Epic has CareEverywhere to do Epic-to-Epic chart sharing, but even that has its limits.

Anyway, that's more like a $20,000,000 request, but there you have it.
posted by Maarika at 8:32 PM on December 12, 2013

I wasn't aware that you could throw $20K on a problem like this - I thought you pretty much pay for whatever system you choose and then you get updates on it if you beg for them or if the vendor decides they feel like it. But I work for hospital systems and not in an office, so my perspective may be different. I have, however, had in-depth experience with 4 different EMR systems, so I've seen a lot of things both good and bad.

- Minimize number of clicks, as latkes said. I also rage when there are extra clicks.
- Ease of use of macros and macro-type features (Epic has "Dot Phrases" for free text sections), these are key to getting charting done in a timely manner. One of the EMRs I've used did not have a macro feature - that boggled my mind.
- Agreed with interface between the EMR and other software, i.e. radiology, EKGs, labs. You need to be able to see everything in the same place without opening multiple programs.
- Make it hard to screw up. In one EMR I've used, you had to always free text in medication doses and routes instead of the formulary being programmed in. It was an extremely poor design from the safety perspective. Also, EMRs with too many pop-up warnings just end up with annoyed users who click through popups without reading them. Make sure testing results screens highlight the abnormal results so that tired providers don't just scroll by them and miss them, for example.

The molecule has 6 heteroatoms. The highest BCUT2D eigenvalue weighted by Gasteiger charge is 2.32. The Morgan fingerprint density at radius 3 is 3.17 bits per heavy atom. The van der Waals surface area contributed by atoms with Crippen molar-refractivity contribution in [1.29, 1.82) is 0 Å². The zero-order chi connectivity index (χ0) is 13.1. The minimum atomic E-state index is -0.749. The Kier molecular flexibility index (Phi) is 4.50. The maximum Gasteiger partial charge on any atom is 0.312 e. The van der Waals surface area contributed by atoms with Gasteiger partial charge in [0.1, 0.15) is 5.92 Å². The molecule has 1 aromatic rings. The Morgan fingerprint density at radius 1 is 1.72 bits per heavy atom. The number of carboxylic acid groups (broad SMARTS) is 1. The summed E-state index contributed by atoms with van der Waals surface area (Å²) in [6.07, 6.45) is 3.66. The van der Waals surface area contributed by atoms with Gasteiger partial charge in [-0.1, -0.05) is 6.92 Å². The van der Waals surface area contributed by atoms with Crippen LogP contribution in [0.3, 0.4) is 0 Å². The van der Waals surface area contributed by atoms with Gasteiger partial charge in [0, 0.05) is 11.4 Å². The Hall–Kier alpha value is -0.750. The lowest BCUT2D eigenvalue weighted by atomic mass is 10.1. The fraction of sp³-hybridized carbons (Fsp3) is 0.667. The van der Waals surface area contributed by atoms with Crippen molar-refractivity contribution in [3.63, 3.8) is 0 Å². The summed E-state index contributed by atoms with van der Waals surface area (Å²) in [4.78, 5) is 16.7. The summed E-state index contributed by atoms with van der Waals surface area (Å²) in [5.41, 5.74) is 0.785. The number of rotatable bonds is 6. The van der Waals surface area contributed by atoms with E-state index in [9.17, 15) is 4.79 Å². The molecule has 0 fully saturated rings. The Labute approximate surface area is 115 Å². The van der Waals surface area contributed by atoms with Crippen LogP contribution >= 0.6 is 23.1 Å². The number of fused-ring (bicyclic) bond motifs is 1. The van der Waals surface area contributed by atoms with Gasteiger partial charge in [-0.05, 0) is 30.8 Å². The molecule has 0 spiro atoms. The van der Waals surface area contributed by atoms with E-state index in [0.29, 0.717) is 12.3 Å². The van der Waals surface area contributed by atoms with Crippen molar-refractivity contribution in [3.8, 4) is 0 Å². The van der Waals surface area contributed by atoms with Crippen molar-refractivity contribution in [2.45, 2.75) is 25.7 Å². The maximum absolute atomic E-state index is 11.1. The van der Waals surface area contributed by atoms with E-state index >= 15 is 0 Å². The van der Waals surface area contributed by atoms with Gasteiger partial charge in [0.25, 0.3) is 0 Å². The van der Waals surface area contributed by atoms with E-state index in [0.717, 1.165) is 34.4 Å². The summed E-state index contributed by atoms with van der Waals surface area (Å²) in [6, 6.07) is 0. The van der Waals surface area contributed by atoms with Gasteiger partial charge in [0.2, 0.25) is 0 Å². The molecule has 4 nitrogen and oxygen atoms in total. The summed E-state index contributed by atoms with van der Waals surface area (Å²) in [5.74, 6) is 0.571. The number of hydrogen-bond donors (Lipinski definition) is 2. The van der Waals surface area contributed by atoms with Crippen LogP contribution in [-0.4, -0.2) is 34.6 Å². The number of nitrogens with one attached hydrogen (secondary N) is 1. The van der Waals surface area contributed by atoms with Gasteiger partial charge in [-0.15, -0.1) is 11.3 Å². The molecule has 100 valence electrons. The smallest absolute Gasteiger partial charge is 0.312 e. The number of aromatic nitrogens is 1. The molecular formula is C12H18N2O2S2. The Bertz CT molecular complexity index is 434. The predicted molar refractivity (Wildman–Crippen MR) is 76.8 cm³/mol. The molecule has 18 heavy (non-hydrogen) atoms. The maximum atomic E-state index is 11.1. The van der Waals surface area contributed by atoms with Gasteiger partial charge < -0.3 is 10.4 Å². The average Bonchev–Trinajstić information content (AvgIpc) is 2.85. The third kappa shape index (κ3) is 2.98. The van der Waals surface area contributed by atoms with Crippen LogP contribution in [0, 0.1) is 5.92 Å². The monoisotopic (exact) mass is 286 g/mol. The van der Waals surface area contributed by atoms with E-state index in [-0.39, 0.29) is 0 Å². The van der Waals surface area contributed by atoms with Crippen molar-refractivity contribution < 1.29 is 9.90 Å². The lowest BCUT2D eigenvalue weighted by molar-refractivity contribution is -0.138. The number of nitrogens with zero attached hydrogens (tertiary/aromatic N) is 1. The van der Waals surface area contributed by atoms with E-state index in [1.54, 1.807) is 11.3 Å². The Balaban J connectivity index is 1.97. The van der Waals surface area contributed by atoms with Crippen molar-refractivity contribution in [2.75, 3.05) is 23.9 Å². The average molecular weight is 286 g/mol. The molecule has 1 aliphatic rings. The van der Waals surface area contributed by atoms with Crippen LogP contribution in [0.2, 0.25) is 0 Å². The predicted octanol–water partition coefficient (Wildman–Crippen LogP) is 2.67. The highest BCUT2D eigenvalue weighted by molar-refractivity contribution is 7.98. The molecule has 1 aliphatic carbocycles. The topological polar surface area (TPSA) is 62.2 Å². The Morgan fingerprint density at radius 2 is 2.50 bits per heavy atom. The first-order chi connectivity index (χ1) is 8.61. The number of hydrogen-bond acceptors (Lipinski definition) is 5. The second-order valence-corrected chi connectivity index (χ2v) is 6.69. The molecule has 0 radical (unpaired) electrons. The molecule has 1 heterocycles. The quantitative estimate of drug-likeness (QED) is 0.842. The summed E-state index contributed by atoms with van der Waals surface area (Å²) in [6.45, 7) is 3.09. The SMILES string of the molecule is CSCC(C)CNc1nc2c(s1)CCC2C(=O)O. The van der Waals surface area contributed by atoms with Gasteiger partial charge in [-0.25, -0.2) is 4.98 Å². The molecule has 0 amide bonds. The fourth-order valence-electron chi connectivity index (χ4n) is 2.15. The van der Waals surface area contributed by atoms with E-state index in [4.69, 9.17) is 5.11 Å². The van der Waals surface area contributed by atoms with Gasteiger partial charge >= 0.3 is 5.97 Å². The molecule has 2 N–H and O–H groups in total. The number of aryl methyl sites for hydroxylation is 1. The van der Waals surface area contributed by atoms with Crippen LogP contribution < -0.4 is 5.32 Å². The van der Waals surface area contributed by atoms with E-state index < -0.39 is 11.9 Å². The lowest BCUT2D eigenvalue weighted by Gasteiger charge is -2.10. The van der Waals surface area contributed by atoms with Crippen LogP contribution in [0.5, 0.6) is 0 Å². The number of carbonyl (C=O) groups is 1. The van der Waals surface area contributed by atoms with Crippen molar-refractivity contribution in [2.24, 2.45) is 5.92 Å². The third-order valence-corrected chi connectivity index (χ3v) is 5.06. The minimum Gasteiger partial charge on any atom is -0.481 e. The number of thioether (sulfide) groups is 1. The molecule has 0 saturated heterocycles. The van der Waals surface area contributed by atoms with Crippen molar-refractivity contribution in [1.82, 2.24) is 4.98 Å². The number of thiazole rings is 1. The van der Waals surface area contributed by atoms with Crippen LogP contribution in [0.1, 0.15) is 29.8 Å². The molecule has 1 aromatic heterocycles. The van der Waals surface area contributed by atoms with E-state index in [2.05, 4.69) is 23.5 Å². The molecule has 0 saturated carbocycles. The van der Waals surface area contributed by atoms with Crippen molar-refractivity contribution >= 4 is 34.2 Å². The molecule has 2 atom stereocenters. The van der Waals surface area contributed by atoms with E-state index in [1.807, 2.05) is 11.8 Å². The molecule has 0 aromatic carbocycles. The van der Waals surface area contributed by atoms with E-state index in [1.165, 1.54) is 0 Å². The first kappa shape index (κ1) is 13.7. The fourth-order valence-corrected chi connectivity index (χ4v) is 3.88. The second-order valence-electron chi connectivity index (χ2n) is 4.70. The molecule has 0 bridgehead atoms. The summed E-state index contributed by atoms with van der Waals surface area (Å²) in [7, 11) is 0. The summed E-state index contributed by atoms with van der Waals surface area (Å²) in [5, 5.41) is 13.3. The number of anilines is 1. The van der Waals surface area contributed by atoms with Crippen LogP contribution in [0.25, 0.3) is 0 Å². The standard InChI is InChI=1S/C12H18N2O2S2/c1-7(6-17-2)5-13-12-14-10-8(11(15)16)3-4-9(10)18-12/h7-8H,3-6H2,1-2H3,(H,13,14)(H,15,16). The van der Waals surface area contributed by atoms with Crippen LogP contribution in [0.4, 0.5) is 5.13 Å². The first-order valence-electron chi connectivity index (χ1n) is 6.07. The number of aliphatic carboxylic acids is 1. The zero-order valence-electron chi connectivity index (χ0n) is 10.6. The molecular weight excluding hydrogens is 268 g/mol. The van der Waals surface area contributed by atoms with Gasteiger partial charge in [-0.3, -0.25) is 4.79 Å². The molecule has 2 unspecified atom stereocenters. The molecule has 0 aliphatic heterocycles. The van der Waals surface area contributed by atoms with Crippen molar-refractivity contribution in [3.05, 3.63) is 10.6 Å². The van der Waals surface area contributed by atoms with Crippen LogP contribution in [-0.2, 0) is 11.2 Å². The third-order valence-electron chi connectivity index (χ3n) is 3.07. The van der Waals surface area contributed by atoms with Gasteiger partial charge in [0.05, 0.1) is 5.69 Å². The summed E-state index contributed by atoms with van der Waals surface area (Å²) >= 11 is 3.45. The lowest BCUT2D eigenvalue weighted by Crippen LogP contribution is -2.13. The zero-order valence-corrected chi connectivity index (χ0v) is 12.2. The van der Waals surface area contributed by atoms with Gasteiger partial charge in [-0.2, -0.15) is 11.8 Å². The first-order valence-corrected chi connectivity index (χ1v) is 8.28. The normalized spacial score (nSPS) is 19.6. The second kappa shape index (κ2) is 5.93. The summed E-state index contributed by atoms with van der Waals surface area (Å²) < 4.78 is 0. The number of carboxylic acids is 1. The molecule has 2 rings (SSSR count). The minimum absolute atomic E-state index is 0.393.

posted by treehorn+bunny at 9:01 PM on December 12, 2013 [1 favorite]

Also: Is $20,000 too little to make any real impact on even a modestly-sized office now days?

To do any serious amount of workflow customization of an EMR system, yes, especially if you don't have the IT resources in-house to do it, which a mid-sized physician practice certainly would not. Depending on the market, a decent Epic analyst working on short-term contract, for instance, bills in the neighborhood of $165-$185 an hour. That's three total weeks of labor at most.

For most of the suggestions here, you would need multiple analysts too. For latkes' suggestion around streamlining the discharge workflow, for instance, you would probably need both an orders analyst and an admit/discharge/transfer analyst, and possibly a couple of hours of a pharmacy analyst's time too to clean up the discharge meds.